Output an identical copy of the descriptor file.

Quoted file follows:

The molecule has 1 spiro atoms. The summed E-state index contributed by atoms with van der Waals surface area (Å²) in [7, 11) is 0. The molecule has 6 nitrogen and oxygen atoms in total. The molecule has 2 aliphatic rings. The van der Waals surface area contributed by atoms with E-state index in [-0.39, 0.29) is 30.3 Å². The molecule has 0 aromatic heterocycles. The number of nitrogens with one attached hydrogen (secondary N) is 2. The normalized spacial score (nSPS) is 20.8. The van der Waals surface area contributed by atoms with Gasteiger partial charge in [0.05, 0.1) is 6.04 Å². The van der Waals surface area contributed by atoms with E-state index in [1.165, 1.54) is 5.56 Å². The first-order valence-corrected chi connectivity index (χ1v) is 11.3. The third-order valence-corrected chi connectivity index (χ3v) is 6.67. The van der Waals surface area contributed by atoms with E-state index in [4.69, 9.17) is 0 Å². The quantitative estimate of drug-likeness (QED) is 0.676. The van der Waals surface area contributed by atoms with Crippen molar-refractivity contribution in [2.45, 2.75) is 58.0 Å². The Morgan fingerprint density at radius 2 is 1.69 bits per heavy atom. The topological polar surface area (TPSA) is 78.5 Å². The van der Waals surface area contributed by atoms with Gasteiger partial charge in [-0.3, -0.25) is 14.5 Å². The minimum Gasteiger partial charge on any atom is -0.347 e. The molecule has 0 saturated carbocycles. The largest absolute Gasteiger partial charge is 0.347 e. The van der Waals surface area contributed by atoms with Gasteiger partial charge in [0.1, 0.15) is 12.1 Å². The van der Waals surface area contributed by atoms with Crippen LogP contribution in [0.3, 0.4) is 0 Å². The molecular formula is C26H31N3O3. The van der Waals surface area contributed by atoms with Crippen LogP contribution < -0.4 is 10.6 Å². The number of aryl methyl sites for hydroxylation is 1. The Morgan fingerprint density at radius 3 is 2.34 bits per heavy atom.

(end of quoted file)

The molecule has 1 spiro atoms. The summed E-state index contributed by atoms with van der Waals surface area (Å²) in [7, 11) is 0. The molecule has 6 nitrogen and oxygen atoms in total. The molecule has 2 aliphatic rings. The van der Waals surface area contributed by atoms with E-state index in [-0.39, 0.29) is 30.3 Å². The molecule has 0 aromatic heterocycles. The number of nitrogens with one attached hydrogen (secondary N) is 2. The normalized spacial score (nSPS) is 20.8. The van der Waals surface area contributed by atoms with Gasteiger partial charge in [0.05, 0.1) is 6.04 Å². The van der Waals surface area contributed by atoms with E-state index in [1.165, 1.54) is 5.56 Å². The first-order valence-corrected chi connectivity index (χ1v) is 11.3. The third-order valence-corrected chi connectivity index (χ3v) is 6.67. The van der Waals surface area contributed by atoms with E-state index in [4.69, 9.17) is 0 Å². The quantitative estimate of drug-likeness (QED) is 0.676. The van der Waals surface area contributed by atoms with Crippen molar-refractivity contribution in [2.45, 2.75) is 58.0 Å². The Morgan fingerprint density at radius 2 is 1.69 bits per heavy atom. The topological polar surface area (TPSA) is 78.5 Å². The van der Waals surface area contributed by atoms with Gasteiger partial charge in [-0.3, -0.25) is 14.5 Å². The minimum Gasteiger partial charge on any atom is -0.347 e. The molecule has 0 saturated carbocycles. The largest absolute Gasteiger partial charge is 0.347 e. The van der Waals surface area contributed by atoms with Gasteiger partial charge in [0.1, 0.15) is 12.1 Å². The van der Waals surface area contributed by atoms with Crippen LogP contribution in [0.3, 0.4) is 0 Å². The molecular formula is C26H31N3O3. The van der Waals surface area contributed by atoms with Crippen LogP contribution < -0.4 is 10.6 Å². The number of aryl methyl sites for hydroxylation is 1. The Morgan fingerprint density at radius 3 is 2.34 bits per heavy atom.